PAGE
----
Sunday, September 19, 2010

An interesting stringing behaviour



The ability to reverse the extruder on my Rapman printer during transitions between print roads has reduced stringing to an enormous extent. What stringing I do get tends to be very thin and feathery.

I've noticed an interesting stringing behaviour since the release of firmware version 4.0.2, though. You can see it here.


What you will get is a thin string between two objects being printed being propagated and then the string acting as a brush on th extruder orifice at intervals between roads.  These brushed accretions build up into quite beautiful forms resembling frost.

When you get just a tiny bit of string hanging off of your print you will see the brushed accretion building up at 45 degree angles into something resembling fractal patterns.

This phenomena isn't a big issue for me.  The accretions are thin and fragile and brush off easily without sandpaper.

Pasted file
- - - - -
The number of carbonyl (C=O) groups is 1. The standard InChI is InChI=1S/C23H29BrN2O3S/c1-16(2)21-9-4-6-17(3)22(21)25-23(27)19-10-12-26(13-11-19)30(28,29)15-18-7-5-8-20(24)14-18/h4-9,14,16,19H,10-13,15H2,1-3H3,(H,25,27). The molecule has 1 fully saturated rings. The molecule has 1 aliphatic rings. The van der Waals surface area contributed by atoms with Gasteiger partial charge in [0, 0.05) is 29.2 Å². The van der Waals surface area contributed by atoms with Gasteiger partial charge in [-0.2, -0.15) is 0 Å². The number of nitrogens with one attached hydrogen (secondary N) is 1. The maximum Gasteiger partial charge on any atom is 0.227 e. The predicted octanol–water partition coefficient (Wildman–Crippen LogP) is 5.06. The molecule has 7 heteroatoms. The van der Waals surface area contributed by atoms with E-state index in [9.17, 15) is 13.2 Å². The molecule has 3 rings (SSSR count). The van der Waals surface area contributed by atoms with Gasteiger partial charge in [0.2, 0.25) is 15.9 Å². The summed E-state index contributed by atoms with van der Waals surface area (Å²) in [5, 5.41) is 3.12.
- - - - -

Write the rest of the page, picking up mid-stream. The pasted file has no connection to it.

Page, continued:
They are pretty, though, in my opinion at least.  :-)

4 comments:

whosawhatsis? said...

I've seen these build at as little as 25-30 degrees from horizontal from a shield to the origin, then turn to follow the y axis while also extending straight up along the Z. Haven't seen many since I started getting reliable extrusion, though.

BodgeIt said...

Yes it looks like you are you printing a replacement parts for a coral reef.

Fractals by acident...

Viktor said...

... this seems to be an effect of viscosity and surface tension of the material ... when tempering really thin wires of gold (<200nm) on a surface, they tend to separate in a chain of small droplets.

This could be the same for the semifluid strings while beeing drawn in midair, cooling down and shrinking at the 'far' end, but hot and viscous near the nozzle ...

Viktor

Tony Buser said...

I've seen the same kinds of formations on my Mendel:

http://www.flickr.com/photos/tbuser/4909713028/

http://www.flickr.com/photos/tbuser/4924957111/